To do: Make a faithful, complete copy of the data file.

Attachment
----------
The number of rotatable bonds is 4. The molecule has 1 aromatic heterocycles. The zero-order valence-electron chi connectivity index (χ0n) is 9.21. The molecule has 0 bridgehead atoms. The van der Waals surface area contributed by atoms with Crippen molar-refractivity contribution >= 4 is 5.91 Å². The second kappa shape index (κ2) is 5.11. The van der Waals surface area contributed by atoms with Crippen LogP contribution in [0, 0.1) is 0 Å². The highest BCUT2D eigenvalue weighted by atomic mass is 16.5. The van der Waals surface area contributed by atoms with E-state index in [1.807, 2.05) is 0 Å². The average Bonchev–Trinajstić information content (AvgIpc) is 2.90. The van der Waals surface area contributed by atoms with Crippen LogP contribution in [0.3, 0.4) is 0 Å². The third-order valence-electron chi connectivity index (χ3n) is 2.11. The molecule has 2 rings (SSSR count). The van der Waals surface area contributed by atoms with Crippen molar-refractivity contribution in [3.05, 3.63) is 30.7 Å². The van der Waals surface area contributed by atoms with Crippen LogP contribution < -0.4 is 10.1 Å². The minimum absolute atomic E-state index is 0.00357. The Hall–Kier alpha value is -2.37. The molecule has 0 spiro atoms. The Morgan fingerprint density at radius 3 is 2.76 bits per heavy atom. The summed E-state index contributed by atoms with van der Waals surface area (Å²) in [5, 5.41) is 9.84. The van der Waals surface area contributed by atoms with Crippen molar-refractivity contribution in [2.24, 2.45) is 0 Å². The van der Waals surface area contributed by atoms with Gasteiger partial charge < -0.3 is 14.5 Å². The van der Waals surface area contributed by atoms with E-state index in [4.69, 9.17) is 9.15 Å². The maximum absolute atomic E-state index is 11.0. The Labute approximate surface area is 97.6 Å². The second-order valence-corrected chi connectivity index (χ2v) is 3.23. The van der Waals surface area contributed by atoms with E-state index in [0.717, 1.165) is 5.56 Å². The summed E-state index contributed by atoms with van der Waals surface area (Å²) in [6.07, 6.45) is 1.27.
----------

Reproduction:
The number of rotatable bonds is 4. The molecule has 1 aromatic heterocycles. The zero-order valence-electron chi connectivity index (χ0n) is 9.21. The molecule has 0 bridgehead atoms. The van der Waals surface area contributed by atoms with Crippen molar-refractivity contribution >= 4 is 5.91 Å². The second kappa shape index (κ2) is 5.11. The van der Waals surface area contributed by atoms with Crippen LogP contribution in [0, 0.1) is 0 Å². The highest BCUT2D eigenvalue weighted by atomic mass is 16.5. The van der Waals surface area contributed by atoms with E-state index in [1.807, 2.05) is 0 Å². The average Bonchev–Trinajstić information content (AvgIpc) is 2.90. The van der Waals surface area contributed by atoms with Crippen LogP contribution in [0.3, 0.4) is 0 Å². The third-order valence-electron chi connectivity index (χ3n) is 2.11. The molecule has 2 rings (SSSR count). The van der Waals surface area contributed by atoms with Crippen molar-refractivity contribution in [3.05, 3.63) is 30.7 Å². The van der Waals surface area contributed by atoms with Crippen LogP contribution < -0.4 is 10.1 Å². The minimum absolute atomic E-state index is 0.00357. The Hall–Kier alpha value is -2.37. The molecule has 0 spiro atoms. The Morgan fingerprint density at radius 3 is 2.76 bits per heavy atom. The summed E-state index contributed by atoms with van der Waals surface area (Å²) in [5, 5.41) is 9.84. The van der Waals surface area contributed by atoms with Crippen molar-refractivity contribution in [2.24, 2.45) is 0 Å². The van der Waals surface area contributed by atoms with Gasteiger partial charge < -0.3 is 14.5 Å². The van der Waals surface area contributed by atoms with E-state index in [4.69, 9.17) is 9.15 Å². The maximum absolute atomic E-state index is 11.0. The Labute approximate surface area is 97.6 Å². The second-order valence-corrected chi connectivity index (χ2v) is 3.23. The van der Waals surface area contributed by atoms with E-state index in [0.717, 1.165) is 5.56 Å². The summed E-state index contributed by atoms with van der Waals surface area (Å²) in [6.07, 6.45) is 1.27.